Yes, it'll take another two years at least to conclude negotiations, and as long as the rich countries can wangle to properly implement, but the outcome of the Geneva WTO round - which finally puts agricultural export subsidies on the block - is both a vindication of the process and a good thing for the developing world. Getting the US to take even half a step back on its disgraceful cotton subsidies was probably more than could have been hoped for.
I didn't expect her to have anything positive to say, but I Googled up Jane Kelsey anyway to see what her response would be. Nothing yet: although there's an ARENA press release from last week in which she confidently predicts the failure of everything, fumes about "power brokers behind the scenes" and demands that the WTO be "put out of its misery". Sigh …
More measured responses from Africa dwelt on the gap yet to be filled between the promises of Geneva and concrete action from the rich nations, and the Christian Science Monitor hailed a new lease on life for world trade. China was sort of pleased. The Australian hailed a little shift in power towards the poor nations. The BBC has a Q&A on the agreement.
Back home in the Herald, we were, rather prematurely, busy totting up the extra export dollars.
Speaking of the dollars, you might wish to buy The Listener this week and read Gordon Campbell's story on the nation's remarkable economic run and the business lobby's curious determination to continue to behave like things are all perfectly awful. Honestly, some of those people need a clip upside the head …
Remember the New Republic's July Surprise story from a couple of weeks ago? The one that claimed that instructions had gone out from the White House for Pakistan to procure a major Al Qaeda arrest in time for Democratic convention? Well, it happened - although with Bin Laden apparently otherwise engaged, it was Ahmed Khalfan Ghailan, a suspect in the 1998 African embassy bombings.
The Western press seems to have steered clear of overt comment on the, er, coincidence, but an Indian news service and Democracy Now! are speculating on the timing, both noting that news of the arrest was delayed four days, until the convention was underway. It does, it must be said, make the current New York terror alert seem a bit whiffy too.
Ron Reagan, the late president's son, appears to have been saving both barrels for his op-ed in Esquire: The Case Against George W. Bush, which is pretty much all of this tone:
Politicians will stretch the truth. They'll exaggerate their accomplishments, paper over their gaffes. Spin has long been the lingua franca of the political realm. But George W. Bush and his administration have taken "normal" mendacity to a startling new level far beyond lies of convenience. On top of the usual massaging of public perception, they traffic in big lies, indulge in any number of symptomatic small lies, and, ultimately, have come to embody dishonesty itself. They are a lie. And people, finally, have started catching on.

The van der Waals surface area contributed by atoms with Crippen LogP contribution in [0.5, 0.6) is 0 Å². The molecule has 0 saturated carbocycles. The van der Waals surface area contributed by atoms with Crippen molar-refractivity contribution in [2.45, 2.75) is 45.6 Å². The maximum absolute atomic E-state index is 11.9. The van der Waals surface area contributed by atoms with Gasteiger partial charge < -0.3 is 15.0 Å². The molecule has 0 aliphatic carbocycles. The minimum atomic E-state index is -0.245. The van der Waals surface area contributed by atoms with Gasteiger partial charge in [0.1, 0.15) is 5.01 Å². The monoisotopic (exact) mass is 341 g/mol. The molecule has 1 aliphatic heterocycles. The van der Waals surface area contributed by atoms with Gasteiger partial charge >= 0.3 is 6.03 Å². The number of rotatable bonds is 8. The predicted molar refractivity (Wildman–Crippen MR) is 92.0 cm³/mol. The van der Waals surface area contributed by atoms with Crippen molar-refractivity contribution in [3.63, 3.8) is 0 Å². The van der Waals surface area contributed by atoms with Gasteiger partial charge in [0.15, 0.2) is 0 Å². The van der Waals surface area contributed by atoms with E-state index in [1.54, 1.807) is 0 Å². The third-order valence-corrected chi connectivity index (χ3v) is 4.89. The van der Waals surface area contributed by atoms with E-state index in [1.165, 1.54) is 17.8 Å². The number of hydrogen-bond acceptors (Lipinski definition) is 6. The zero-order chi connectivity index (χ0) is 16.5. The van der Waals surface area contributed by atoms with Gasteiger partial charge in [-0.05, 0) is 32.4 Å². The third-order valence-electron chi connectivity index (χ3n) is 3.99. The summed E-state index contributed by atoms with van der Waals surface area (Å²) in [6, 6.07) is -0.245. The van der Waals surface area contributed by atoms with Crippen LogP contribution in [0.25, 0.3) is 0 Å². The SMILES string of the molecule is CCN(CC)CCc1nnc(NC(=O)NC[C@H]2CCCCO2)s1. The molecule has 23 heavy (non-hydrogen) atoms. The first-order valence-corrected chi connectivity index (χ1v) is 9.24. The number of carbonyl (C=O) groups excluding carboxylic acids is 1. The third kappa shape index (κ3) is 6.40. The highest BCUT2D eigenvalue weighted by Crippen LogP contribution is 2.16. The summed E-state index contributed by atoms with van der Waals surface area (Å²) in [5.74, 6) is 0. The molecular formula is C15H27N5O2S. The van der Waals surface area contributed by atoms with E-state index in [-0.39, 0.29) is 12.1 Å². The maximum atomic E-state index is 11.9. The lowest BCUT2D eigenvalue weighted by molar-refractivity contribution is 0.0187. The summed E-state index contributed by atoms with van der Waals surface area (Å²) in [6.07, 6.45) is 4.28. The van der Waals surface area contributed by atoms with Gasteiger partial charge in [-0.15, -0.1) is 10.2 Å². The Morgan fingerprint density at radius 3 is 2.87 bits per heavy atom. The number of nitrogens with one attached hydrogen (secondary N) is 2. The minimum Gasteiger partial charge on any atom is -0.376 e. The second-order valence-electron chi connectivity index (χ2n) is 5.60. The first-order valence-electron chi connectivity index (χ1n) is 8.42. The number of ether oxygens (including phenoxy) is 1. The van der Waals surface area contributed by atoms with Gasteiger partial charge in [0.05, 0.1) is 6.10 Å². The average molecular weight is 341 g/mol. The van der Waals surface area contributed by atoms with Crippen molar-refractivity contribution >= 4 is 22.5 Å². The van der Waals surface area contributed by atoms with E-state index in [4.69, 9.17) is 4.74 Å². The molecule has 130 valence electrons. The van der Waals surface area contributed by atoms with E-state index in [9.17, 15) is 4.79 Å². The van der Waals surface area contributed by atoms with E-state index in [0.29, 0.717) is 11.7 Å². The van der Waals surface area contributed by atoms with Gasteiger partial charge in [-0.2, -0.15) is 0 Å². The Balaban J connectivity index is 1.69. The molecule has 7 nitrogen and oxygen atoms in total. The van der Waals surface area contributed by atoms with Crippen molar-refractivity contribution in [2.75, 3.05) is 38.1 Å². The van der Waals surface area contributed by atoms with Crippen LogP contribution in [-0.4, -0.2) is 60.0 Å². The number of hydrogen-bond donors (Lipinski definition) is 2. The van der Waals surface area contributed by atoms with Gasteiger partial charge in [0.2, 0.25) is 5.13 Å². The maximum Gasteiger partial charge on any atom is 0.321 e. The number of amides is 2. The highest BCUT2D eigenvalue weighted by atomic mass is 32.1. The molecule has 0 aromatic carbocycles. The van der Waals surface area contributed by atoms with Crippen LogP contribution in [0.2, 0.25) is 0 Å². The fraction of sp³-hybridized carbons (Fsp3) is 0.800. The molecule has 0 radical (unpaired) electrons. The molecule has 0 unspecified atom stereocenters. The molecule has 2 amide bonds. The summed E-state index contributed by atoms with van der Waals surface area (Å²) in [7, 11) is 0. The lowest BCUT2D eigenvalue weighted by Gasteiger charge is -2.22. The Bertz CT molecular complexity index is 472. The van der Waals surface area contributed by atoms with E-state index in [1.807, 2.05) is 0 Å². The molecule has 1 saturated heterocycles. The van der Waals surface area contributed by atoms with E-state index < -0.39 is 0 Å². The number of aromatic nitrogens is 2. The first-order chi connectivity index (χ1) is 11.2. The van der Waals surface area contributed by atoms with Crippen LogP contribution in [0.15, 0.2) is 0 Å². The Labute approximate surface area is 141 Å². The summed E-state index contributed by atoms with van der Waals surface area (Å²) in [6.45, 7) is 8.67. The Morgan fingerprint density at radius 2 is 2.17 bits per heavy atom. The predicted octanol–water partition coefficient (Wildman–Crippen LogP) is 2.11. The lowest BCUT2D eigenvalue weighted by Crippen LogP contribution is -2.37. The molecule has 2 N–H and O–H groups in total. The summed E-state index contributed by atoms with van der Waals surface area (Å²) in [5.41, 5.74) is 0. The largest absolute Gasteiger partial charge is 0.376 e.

That's hardly Dubya's biggest problem in the media, though. What's the guy gonna do now that Garth George has turned on him?
Meanwhile, inveterate flag-burner Paul Hopkinson has done it again in Parliament's grounds. I'm not particularly offended by the burning of the flag - it seems to me a relatively harmless means of protest against the state - but it's more than it seems a bit obvious and embarrassing, the act of someone more infatuated with his own ability to protest than anything else. I did have to smile when I noticed that Nick Kelly, the annoying man who kept trying to be a Labour Party member when no one wanted him, was involved. Like I said, infatuated with their own protest …
Thanks for all the responses to last week's blogs - too many to reply to individually, especially when I'm catching up after a few days away. Amusingly enough, a few readers were fixing to switch their vote until they got to the line that noted that Nick Smith and Ken Shirley's furious church-bashing statements were in fact satire on my part.
While I was away I did my usual trawl around Wellington's second-hand bookshops for forgotten and mouldering snatches of the national conversation, and came up with a couple of gems, but more of that tomorrow, probably.
There were a few responses to my query about the strangest places people had read Hard News: "How about in a bar in an ex-church in the cloister of a converted Catholic girls' school in Singapore at 2am on Rugby World Cup night, thanks to my mate Simon who discovered the WAP site," offered Greg Wood. "And then again while eating Coco Pops in a wall-less Japanese restaurant, in the rain, on the beach, on Bintan, with a mighty hangover after a huge 80s-style house party in an Angsoka villa: I guess the really weird bit was my headspace, rather than the location!"
Ivan Bruce told of reading it "in a tourist only cybercafe/guarded room in Barracoa Cuba. Topic = Don Brash most popular for Prime Minister. Result = return home in panic."
Pete Darlington was closer to home, and "not too weird actually; on a handheld PC (HP IPAQ) over Mobile Jetstream in the middle of Cook Strait at 5.45 AM with a strong cup of Interislander tea (cos their coffee's undrinkable). Worked a treat I might add as well."
Robin Paul got the blog in "Chabarosk in the far east of Russia, a couple of hundred miles north of Kobe, Japan. The sort of place where I hear the have microbreweries. Or Bishkek, north of Afghanistan, where they definititely do. I was with Jungin at the time, and I believe she mentioned the word 'Turkmenistan', but I have a gut feeling that I am wrong. One lives and learns. If you google Bishkek, it's much better than it sounds."
Rob Hargreaves read it in "a cafe in La Paz, Baja, Mexico just me and the cockroaches dodgy email at its best," but good old Christiaan Briggs takes the hand with "a Baghdad internet cafe, in the lead-up to the invasion."